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Chimezie Metu is still fighting for a roster spot

Whether it’s in the NBA or internationally, the hustle hasn’t ended for Metu.

Argentina v Nigeria Photo by Ned Dishman/NBAE via Getty Images

Nigeria men’s basketball is having a moment. The D’Tigers upset Team USA in their first exhibition Saturday and followed that up with a 23-point rout of Argentina Tuesday.

The country looks to be in strong position to contend for its first-ever Olympic medal, but there is still work to be done. Nigeria is carrying 16 players on its roster — including Jordan Nwora, who hasn’t yet reported to the team because he is on the Milwaukee Bucks — and will have to whittle that down to 12 before heading to Tokyo.

That means Chimezie Metu’s job isn’t done either. After spending the first three years of his NBA career fighting for a full-time roster spot, the grind continues this summer. Four players will get cut within the next week, and Metu is using this exhibition phase to make sure he isn’t one of them.

If Mike Brown knows who he plans to take on the Olympic team, he isn’t tipping his hand. The minutes distribution has been remarkably even for the Nigerians, with the majority of the 15 players getting between 10-20 minutes in the court. The starting lineup has been consistent over the first two games, but beyond that, it’s hard to tell if Brown has any favorites.

Metu has played a total of 25 minutes in the two contests, totaling 16 points, six rebounds, and four blocks. His athleticism has been on full display, whether it’s using the FIBA goaltending rules to knock a Kevin Durant free throw off the rim, or switching hands on an Ekpe Udoh lob.

Metu’s been primarily used as a 4, whether that’s next to Udoh or Jahlil Okafor. That means he operates as a spacer on offense instead of rolling to the basket, which probably is for the best since Metu is still struggling to make contact on his screens. Defensively, he’s been holding up fine, staying with perimeter players on their drives to the basket and using his length in help. He does need to rein in his fouls, however; foul trouble isn’t an issue with the depth on D’Tigers, but giving the opponents free throws isn’t ideal.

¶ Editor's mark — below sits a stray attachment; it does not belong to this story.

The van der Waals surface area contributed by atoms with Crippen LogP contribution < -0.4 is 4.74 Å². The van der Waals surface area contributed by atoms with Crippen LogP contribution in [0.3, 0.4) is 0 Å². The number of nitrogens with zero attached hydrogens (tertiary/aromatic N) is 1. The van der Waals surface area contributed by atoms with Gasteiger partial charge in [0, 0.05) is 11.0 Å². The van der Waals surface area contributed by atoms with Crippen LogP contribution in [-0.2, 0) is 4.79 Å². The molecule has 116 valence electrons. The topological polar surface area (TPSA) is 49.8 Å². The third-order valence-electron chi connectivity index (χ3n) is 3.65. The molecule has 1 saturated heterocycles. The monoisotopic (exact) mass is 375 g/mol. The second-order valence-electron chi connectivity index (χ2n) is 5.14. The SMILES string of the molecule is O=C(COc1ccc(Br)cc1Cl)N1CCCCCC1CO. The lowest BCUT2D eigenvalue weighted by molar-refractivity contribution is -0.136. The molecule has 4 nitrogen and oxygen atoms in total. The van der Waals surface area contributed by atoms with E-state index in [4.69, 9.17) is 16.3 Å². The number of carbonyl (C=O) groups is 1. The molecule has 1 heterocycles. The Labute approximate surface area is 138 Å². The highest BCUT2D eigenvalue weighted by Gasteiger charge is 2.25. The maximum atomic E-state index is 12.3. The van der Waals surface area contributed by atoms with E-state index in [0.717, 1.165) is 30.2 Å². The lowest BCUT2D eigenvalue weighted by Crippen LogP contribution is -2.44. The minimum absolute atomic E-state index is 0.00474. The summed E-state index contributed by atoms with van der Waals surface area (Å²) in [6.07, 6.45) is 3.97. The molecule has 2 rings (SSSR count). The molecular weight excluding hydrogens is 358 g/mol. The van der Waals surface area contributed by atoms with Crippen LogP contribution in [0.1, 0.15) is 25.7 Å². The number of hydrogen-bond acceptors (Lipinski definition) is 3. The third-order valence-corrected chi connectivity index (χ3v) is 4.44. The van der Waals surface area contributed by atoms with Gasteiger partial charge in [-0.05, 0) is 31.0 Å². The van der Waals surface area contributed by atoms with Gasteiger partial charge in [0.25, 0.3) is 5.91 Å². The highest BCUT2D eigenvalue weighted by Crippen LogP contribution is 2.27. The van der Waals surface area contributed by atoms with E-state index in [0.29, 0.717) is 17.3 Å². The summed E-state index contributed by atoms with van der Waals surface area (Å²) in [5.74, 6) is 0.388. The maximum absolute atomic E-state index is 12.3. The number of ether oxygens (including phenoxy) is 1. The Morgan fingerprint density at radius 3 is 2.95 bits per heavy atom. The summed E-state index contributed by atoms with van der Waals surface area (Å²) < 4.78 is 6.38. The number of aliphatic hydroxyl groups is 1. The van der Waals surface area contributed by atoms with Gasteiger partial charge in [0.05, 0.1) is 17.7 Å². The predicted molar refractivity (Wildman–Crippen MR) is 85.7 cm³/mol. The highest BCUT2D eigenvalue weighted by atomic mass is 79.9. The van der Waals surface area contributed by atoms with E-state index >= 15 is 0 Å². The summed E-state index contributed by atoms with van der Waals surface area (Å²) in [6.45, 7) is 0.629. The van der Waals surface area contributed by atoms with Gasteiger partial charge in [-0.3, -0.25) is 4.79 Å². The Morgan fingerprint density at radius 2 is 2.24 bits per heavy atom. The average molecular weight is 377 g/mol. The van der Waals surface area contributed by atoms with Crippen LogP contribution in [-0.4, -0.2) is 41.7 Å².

What’s been fun about Metu’s move to the perimeter is how it’s opened up other facets of his offensive game. He’s bringing up the ball as a secondary ball handler, often leading the offense in transition. Metu is even running some inverted pick-and-rolls. Against the USA, Metu faked a pass to the roller on a high screen in the third quarter, sending two defenders towards the basket, and he calmly shot an open three.

Metu might want to dial down some of the pull-up threes, though Brown is encouraging a fast-paced, free-flowing offense. But Metu’s gravity opens the floor for his teammates, so he needs to keep launching the catch-and-shoots, at least.

Looking at the Nigerian roster before the exhibition games, it was hard to envision a scenario where Metu was cut, considering his NBA pedigree. But having seen D’Tigers play, there aren’t many weak links on this roster, and Metu isn’t guaranteed anything going forward.

But Metu has battled to get to this point, and he’ll keep pushing to prove he belongs, just like with the Kings. It’s been a fun ride so far; hopefully, Metu’s journey continues a bit longer.